Who I am
Having grown up in Malta, a tiny island in the middle of the Mediterranean, my heart is never far from the sea. I have been passionate about exploring other cultures for as long as I can remember, and have always sought opportunities to live, study and work somewhere new. Although I learnt to dive in Malta, it was while working as a scientific volunteer for Blue Ventures Madagascar that I met my first coral reef. I found the process of systematically collecting data for research purposes absolutely thrilling. Blue Ventures works very closely with the local fishing community and during the three months I spent with the organisation I learnt so much from the incredible Vezo people, a term that translates as the ‘people of the sea’. It was this experience that solidified my belief that I needed to be involved with remote coastal communities in the tropics in some way. I don’t know exactly when sharks and rays first got under my skin, but once they did, there was no turning back! While studying for my Bachelor’s degree at the University of Aberdeen in Scotland, I used DNA to investigate whether porbeagle sharks were crossing the North Atlantic. While at James Cook University in Australia for my Master’s, I had the opportunity to conduct a paternity assessment of 25 narrow sawfish. Currently, for my PhD at the University of Southern Mississippi, my focus is on using environmental DNA (eDNA) to survey for Critically Endangered rhino rays. I find the allure of using genetic techniques to study shark and ray species irresistible. Not only are non-invasive eDNA techniques ideal for studying threatened species because mortality or handling of the organism is not required, but they are often the only survey tool sensitive enough to find species once they are locally so rare.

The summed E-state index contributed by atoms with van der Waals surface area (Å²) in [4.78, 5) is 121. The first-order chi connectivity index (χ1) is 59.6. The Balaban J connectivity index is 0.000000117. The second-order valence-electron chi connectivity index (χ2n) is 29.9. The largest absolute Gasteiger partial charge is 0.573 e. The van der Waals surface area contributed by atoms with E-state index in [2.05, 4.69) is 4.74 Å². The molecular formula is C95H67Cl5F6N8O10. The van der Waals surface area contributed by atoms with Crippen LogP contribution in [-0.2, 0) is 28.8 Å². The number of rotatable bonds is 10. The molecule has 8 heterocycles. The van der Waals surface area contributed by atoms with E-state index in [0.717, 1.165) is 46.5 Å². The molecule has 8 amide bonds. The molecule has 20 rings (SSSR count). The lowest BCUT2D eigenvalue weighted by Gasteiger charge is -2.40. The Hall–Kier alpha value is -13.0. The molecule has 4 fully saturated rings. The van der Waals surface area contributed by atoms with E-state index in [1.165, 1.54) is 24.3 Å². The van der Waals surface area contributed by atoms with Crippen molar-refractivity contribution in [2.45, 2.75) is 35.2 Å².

Where I work
I am based at the University of Southern Mississippi in Hattiesburg, USA, and this is the location where I carry out all eDNA tool development, and laboratory analysis of field samples. However, the sites where I conduct eDNA water surveys are in coastal West Africa (Guinea-Bissau, Mauritania and Senegal) and South-East Asia (Indonesia). These sites are often in extremely remote areas, may not have electricity and can require camping. Since DNA degrades rapidly, sea water is usually filtered in the field with the help of a powerful battery-operated pump. The filter (with the DNA) is then preserved for long-term storage. Usually, pumps would be recharged overnight at the end of every field day. Working in such remote environments, where even basic supplies like bleach or bottled water are not available, often requires very creative solutions to overcome these challenges.
What I do
My PhD at the University of Southern Mississippi focuses on developing highly sensitive molecular tools to look for the DNA of extremely rare species in environmental samples (like water, soil or snow). My species of interest are Critically Endangered sawfish, wedgefish and giant guitarfish. Very few recent records exist for these species, but we need to know where they still exist today to know how best to protect them from serious threats like fishing and habitat degradation. More specifically, I collect sea water from areas in West Africa and Indonesia where my target species are known to have occurred in the past. I then extract trace DNA from these water samples. My daily activities are very different depending on whether I am in the field or the lab, analysing data or writing up my results.